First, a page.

New Georgia Water Law Could Lead to Flood of P3 Activity
Almost a decade after Shirley Franklin, the 58th Mayor of Atlanta, helped put the brakes on water privatization in the US, the state of Georgia is at the forefront of a new effort to involve the private sector in the development of large water projects.
In 2003, Franklin ended a deal between Atlanta and United Water, a subsidiary of France's Suez Environment, for the operation of the city's water system. The 20-year contract was cancelled just four years into its life.
That episode left a sour taste in the mouths of both public officials and water industry executives who blamed each other for the failure of a contract that was worth USD420m.
It also helped bring to a close a period in the late 1990s that saw European water companies try to penetrate the North American private water market. Many still remain in some form, but the US private water market never took off in the way they anticipated.
Since then, activity has centered on deals like the Connecticut-based Aquarion Water Company, which was acquired by funds managed by Macquarie, and the take-private of California's South West Water Company by JP Morgan Asset Management last year.
Cities and municipalities around the country continue to issue contracts with private firms for the operation and maintenance of water and wastewater systems, but a new law in Georgia could herald a wave of new P3 deals to expand or construct wastewater treatment facilities, and put the state at the heart of a revitalized private water market.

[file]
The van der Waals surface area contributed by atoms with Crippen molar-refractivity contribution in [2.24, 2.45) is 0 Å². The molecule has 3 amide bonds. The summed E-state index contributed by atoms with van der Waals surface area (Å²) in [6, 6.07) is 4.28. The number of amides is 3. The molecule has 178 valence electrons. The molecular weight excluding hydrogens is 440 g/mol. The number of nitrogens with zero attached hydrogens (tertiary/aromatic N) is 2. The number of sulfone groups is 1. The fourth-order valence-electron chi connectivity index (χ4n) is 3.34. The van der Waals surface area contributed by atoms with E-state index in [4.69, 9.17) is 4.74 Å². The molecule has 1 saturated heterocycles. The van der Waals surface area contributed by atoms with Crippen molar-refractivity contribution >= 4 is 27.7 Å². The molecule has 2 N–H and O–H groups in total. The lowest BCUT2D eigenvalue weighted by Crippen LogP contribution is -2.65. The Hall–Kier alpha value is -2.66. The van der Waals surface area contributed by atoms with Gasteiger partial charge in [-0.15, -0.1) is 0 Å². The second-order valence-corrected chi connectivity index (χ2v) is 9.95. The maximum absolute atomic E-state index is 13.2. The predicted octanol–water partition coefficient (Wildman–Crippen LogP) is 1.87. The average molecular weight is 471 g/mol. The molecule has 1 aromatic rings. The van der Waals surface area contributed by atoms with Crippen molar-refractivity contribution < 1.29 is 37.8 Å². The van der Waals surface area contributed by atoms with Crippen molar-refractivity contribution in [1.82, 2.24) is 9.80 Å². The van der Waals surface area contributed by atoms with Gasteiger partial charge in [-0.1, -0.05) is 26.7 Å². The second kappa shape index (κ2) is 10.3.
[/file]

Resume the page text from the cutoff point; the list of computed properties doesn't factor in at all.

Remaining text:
The law could also spur the state to seek a consultant as early as the end of the year.
At the beginning of this month, Georgia Governor Nathan Deal (R) signed into law the much anticipated Senate Bill 122 (SB 122), allowing local governments in the state to enter into P3 arrangements to help finance various water projects.
In 2008, the state's General Assembly created the Georgia Comprehensive Statewide Water Management Plan, a council that represents 11 water planning regions, to assess the state's needs for water filtration, wastewater treatment and water supply. The council was created in light of the fact that Georgia is the seventh fastest growing state in terms of population since 2000, with an 18% increase in residents.
State Money Scarce For Projects
The council, in conjunction with the Georgia Environmental Protection Division (GEPD), is finalizing a report recommending, among other things, that wastewater treatment facilities either be constructed or upgraded. An official with the state's water plan said the council most likely would hire a consultant to determine the type of financing required for various projects that need to be implemented.
"The bill just passed, so right now we're trying to figure out where and what the needs will be and how best to finance them," said the official, citing that Georgia faces an USD823n budget deficit in FY2011.
"What we know right now is that the state doesn't have the money to finance all of the projects we want to do."
On Jun. 23, the council is expected to present final recommendations for water supply needs and improvements in ten regions in the state: Altamaha; Coastal Georgia; Coosa-North Georgia; Lower Flint Ochlockee; Middle Chattahoochee; Middle Ocmulgee; Savannah Upper Ogeechee; Suwannee Satilla; Upper Flint; and Upper Oconee.
Potential P3 deals, however, could happen in other regions, according to the official.
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